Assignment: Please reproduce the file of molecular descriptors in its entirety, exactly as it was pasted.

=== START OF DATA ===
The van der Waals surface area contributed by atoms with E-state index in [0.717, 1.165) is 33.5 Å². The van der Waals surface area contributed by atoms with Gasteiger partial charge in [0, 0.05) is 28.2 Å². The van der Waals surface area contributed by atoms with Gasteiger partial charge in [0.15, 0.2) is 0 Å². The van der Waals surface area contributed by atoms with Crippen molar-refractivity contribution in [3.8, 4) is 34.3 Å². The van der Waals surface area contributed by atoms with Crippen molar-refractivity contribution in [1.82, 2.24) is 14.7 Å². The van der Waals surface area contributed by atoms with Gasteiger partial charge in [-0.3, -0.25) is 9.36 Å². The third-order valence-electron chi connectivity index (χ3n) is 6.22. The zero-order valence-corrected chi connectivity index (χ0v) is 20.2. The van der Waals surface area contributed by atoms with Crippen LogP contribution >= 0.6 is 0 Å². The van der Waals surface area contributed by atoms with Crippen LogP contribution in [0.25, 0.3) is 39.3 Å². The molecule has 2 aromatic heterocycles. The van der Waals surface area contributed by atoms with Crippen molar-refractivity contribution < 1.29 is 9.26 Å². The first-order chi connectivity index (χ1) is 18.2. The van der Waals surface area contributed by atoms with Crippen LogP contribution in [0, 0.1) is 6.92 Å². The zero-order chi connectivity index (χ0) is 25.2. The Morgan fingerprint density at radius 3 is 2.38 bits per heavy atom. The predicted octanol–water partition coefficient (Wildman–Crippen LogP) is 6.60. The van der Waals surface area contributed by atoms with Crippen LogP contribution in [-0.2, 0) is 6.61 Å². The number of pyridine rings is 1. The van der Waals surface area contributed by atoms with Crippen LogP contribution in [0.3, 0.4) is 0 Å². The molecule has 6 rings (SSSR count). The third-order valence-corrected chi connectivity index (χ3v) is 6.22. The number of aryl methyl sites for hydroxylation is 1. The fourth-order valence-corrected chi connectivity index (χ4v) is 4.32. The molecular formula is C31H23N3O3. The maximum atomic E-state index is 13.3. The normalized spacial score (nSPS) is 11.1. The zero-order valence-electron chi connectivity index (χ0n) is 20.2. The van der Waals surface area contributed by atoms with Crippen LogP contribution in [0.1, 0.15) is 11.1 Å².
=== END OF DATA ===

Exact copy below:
The van der Waals surface area contributed by atoms with E-state index in [0.717, 1.165) is 33.5 Å². The van der Waals surface area contributed by atoms with Gasteiger partial charge in [0, 0.05) is 28.2 Å². The van der Waals surface area contributed by atoms with Gasteiger partial charge in [0.15, 0.2) is 0 Å². The van der Waals surface area contributed by atoms with Crippen molar-refractivity contribution in [3.8, 4) is 34.3 Å². The van der Waals surface area contributed by atoms with Crippen molar-refractivity contribution in [1.82, 2.24) is 14.7 Å². The van der Waals surface area contributed by atoms with Gasteiger partial charge in [-0.3, -0.25) is 9.36 Å². The third-order valence-electron chi connectivity index (χ3n) is 6.22. The zero-order valence-corrected chi connectivity index (χ0v) is 20.2. The van der Waals surface area contributed by atoms with Crippen LogP contribution >= 0.6 is 0 Å². The van der Waals surface area contributed by atoms with Crippen LogP contribution in [0.25, 0.3) is 39.3 Å². The molecule has 2 aromatic heterocycles. The van der Waals surface area contributed by atoms with Crippen molar-refractivity contribution < 1.29 is 9.26 Å². The first-order chi connectivity index (χ1) is 18.2. The van der Waals surface area contributed by atoms with Crippen LogP contribution in [0, 0.1) is 6.92 Å². The zero-order chi connectivity index (χ0) is 25.2. The Morgan fingerprint density at radius 3 is 2.38 bits per heavy atom. The predicted octanol–water partition coefficient (Wildman–Crippen LogP) is 6.60. The van der Waals surface area contributed by atoms with Crippen LogP contribution in [-0.2, 0) is 6.61 Å². The number of pyridine rings is 1. The van der Waals surface area contributed by atoms with Crippen LogP contribution in [0.3, 0.4) is 0 Å². The molecule has 6 rings (SSSR count). The third-order valence-corrected chi connectivity index (χ3v) is 6.22. The number of aryl methyl sites for hydroxylation is 1. The fourth-order valence-corrected chi connectivity index (χ4v) is 4.32. The molecular formula is C31H23N3O3. The maximum atomic E-state index is 13.3. The normalized spacial score (nSPS) is 11.1. The zero-order valence-electron chi connectivity index (χ0n) is 20.2. The van der Waals surface area contributed by atoms with Crippen LogP contribution in [0.1, 0.15) is 11.1 Å².